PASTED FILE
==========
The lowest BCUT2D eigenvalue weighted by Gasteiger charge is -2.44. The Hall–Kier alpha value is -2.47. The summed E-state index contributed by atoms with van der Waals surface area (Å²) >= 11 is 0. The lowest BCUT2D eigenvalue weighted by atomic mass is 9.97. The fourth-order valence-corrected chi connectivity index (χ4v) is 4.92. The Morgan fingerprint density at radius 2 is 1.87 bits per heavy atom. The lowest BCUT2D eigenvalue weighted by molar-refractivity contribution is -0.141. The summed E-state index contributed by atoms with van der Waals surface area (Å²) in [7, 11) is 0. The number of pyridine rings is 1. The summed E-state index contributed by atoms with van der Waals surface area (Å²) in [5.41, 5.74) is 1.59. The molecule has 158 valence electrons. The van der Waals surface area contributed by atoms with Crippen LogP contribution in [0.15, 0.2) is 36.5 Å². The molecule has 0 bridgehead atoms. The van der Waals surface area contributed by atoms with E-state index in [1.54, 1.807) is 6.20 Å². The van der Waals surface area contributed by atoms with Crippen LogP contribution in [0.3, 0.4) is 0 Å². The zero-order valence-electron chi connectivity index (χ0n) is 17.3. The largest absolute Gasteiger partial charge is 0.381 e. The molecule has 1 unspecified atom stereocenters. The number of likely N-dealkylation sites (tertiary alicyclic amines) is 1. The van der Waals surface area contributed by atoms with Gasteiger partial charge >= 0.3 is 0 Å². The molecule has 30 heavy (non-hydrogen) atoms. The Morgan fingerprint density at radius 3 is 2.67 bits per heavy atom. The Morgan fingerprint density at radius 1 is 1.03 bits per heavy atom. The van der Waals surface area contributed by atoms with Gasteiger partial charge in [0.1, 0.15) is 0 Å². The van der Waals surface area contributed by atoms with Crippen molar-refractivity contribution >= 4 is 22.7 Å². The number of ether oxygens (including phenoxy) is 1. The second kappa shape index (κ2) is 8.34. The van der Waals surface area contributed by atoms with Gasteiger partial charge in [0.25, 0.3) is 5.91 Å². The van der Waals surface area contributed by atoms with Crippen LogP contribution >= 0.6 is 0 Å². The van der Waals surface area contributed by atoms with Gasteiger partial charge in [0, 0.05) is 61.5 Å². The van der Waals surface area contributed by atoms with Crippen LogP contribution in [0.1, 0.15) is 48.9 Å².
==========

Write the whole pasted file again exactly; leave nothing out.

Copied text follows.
The lowest BCUT2D eigenvalue weighted by Gasteiger charge is -2.44. The Hall–Kier alpha value is -2.47. The summed E-state index contributed by atoms with van der Waals surface area (Å²) >= 11 is 0. The lowest BCUT2D eigenvalue weighted by atomic mass is 9.97. The fourth-order valence-corrected chi connectivity index (χ4v) is 4.92. The Morgan fingerprint density at radius 2 is 1.87 bits per heavy atom. The lowest BCUT2D eigenvalue weighted by molar-refractivity contribution is -0.141. The summed E-state index contributed by atoms with van der Waals surface area (Å²) in [7, 11) is 0. The number of pyridine rings is 1. The summed E-state index contributed by atoms with van der Waals surface area (Å²) in [5.41, 5.74) is 1.59. The molecule has 158 valence electrons. The van der Waals surface area contributed by atoms with Crippen LogP contribution in [0.15, 0.2) is 36.5 Å². The molecule has 0 bridgehead atoms. The van der Waals surface area contributed by atoms with E-state index in [1.54, 1.807) is 6.20 Å². The van der Waals surface area contributed by atoms with Crippen LogP contribution in [0.3, 0.4) is 0 Å². The zero-order valence-electron chi connectivity index (χ0n) is 17.3. The largest absolute Gasteiger partial charge is 0.381 e. The molecule has 1 unspecified atom stereocenters. The number of likely N-dealkylation sites (tertiary alicyclic amines) is 1. The van der Waals surface area contributed by atoms with Gasteiger partial charge >= 0.3 is 0 Å². The molecule has 30 heavy (non-hydrogen) atoms. The Morgan fingerprint density at radius 3 is 2.67 bits per heavy atom. The Morgan fingerprint density at radius 1 is 1.03 bits per heavy atom. The van der Waals surface area contributed by atoms with Gasteiger partial charge in [0.1, 0.15) is 0 Å². The van der Waals surface area contributed by atoms with Crippen molar-refractivity contribution >= 4 is 22.7 Å². The number of ether oxygens (including phenoxy) is 1. The second kappa shape index (κ2) is 8.34. The van der Waals surface area contributed by atoms with Gasteiger partial charge in [0.25, 0.3) is 5.91 Å². The van der Waals surface area contributed by atoms with Crippen LogP contribution >= 0.6 is 0 Å². The van der Waals surface area contributed by atoms with Gasteiger partial charge in [0, 0.05) is 61.5 Å². The van der Waals surface area contributed by atoms with Crippen LogP contribution in [0.1, 0.15) is 48.9 Å².